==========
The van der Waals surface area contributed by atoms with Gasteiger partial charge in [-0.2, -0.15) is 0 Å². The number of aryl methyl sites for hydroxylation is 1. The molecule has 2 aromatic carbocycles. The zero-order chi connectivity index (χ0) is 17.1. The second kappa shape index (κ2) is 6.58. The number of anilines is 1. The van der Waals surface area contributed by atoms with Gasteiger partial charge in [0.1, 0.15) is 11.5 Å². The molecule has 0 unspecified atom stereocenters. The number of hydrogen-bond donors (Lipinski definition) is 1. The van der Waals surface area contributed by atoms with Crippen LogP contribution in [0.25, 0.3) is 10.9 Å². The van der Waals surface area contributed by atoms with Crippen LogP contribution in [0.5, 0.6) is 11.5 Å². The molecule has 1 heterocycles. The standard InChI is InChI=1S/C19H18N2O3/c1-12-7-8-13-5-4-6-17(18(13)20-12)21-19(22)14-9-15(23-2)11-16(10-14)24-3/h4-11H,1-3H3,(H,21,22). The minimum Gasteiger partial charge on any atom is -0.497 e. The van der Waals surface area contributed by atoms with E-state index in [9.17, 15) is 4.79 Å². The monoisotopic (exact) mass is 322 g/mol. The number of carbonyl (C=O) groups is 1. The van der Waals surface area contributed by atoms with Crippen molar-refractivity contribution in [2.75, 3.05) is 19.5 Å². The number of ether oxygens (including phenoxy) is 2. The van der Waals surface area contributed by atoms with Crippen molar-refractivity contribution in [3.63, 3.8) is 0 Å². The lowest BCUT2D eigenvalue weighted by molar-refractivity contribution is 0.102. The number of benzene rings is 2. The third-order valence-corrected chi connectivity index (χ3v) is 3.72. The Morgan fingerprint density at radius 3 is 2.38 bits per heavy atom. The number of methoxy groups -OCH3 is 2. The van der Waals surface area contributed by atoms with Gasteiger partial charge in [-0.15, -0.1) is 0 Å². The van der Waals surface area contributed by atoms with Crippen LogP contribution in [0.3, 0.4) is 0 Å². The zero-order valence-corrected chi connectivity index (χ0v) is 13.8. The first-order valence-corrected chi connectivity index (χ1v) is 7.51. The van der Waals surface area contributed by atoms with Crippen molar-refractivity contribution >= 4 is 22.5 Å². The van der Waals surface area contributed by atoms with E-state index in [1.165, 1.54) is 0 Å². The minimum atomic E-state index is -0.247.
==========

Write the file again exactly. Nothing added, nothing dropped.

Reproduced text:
The van der Waals surface area contributed by atoms with Gasteiger partial charge in [-0.2, -0.15) is 0 Å². The number of aryl methyl sites for hydroxylation is 1. The molecule has 2 aromatic carbocycles. The zero-order chi connectivity index (χ0) is 17.1. The second kappa shape index (κ2) is 6.58. The number of anilines is 1. The van der Waals surface area contributed by atoms with Gasteiger partial charge in [0.1, 0.15) is 11.5 Å². The molecule has 0 unspecified atom stereocenters. The number of hydrogen-bond donors (Lipinski definition) is 1. The van der Waals surface area contributed by atoms with Crippen LogP contribution in [0.25, 0.3) is 10.9 Å². The van der Waals surface area contributed by atoms with Crippen LogP contribution in [0.5, 0.6) is 11.5 Å². The molecule has 1 heterocycles. The standard InChI is InChI=1S/C19H18N2O3/c1-12-7-8-13-5-4-6-17(18(13)20-12)21-19(22)14-9-15(23-2)11-16(10-14)24-3/h4-11H,1-3H3,(H,21,22). The minimum Gasteiger partial charge on any atom is -0.497 e. The van der Waals surface area contributed by atoms with E-state index in [9.17, 15) is 4.79 Å². The monoisotopic (exact) mass is 322 g/mol. The number of carbonyl (C=O) groups is 1. The van der Waals surface area contributed by atoms with Crippen molar-refractivity contribution in [2.75, 3.05) is 19.5 Å². The number of ether oxygens (including phenoxy) is 2. The van der Waals surface area contributed by atoms with Crippen molar-refractivity contribution in [3.63, 3.8) is 0 Å². The lowest BCUT2D eigenvalue weighted by molar-refractivity contribution is 0.102. The number of benzene rings is 2. The third-order valence-corrected chi connectivity index (χ3v) is 3.72. The Morgan fingerprint density at radius 3 is 2.38 bits per heavy atom. The number of methoxy groups -OCH3 is 2. The van der Waals surface area contributed by atoms with Gasteiger partial charge in [-0.15, -0.1) is 0 Å². The van der Waals surface area contributed by atoms with Crippen LogP contribution in [0.3, 0.4) is 0 Å². The zero-order valence-corrected chi connectivity index (χ0v) is 13.8. The first-order valence-corrected chi connectivity index (χ1v) is 7.51. The van der Waals surface area contributed by atoms with Crippen molar-refractivity contribution >= 4 is 22.5 Å². The van der Waals surface area contributed by atoms with E-state index in [1.165, 1.54) is 0 Å². The minimum atomic E-state index is -0.247.